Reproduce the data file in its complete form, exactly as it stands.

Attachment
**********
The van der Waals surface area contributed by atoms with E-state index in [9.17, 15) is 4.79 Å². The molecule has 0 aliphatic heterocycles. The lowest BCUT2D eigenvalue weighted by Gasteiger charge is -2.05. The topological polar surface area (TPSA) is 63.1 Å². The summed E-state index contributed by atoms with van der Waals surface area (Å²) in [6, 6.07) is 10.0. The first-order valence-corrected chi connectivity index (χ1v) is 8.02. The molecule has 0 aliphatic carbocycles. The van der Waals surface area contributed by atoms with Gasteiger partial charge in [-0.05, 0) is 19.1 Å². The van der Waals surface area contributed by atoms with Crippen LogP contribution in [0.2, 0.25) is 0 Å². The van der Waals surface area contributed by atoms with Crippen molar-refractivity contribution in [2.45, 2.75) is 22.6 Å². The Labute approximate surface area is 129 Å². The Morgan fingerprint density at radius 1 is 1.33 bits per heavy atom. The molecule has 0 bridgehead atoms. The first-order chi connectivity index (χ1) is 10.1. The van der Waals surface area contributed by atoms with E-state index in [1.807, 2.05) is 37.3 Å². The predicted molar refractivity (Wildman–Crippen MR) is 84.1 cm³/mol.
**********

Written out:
The van der Waals surface area contributed by atoms with E-state index in [9.17, 15) is 4.79 Å². The molecule has 0 aliphatic heterocycles. The lowest BCUT2D eigenvalue weighted by Gasteiger charge is -2.05. The topological polar surface area (TPSA) is 63.1 Å². The summed E-state index contributed by atoms with van der Waals surface area (Å²) in [6, 6.07) is 10.0. The first-order valence-corrected chi connectivity index (χ1v) is 8.02. The molecule has 0 aliphatic carbocycles. The van der Waals surface area contributed by atoms with Gasteiger partial charge in [-0.05, 0) is 19.1 Å². The van der Waals surface area contributed by atoms with Crippen LogP contribution in [0.2, 0.25) is 0 Å². The van der Waals surface area contributed by atoms with Crippen molar-refractivity contribution in [2.45, 2.75) is 22.6 Å². The Labute approximate surface area is 129 Å². The Morgan fingerprint density at radius 1 is 1.33 bits per heavy atom. The molecule has 0 bridgehead atoms. The first-order chi connectivity index (χ1) is 10.1. The van der Waals surface area contributed by atoms with E-state index in [1.807, 2.05) is 37.3 Å². The predicted molar refractivity (Wildman–Crippen MR) is 84.1 cm³/mol.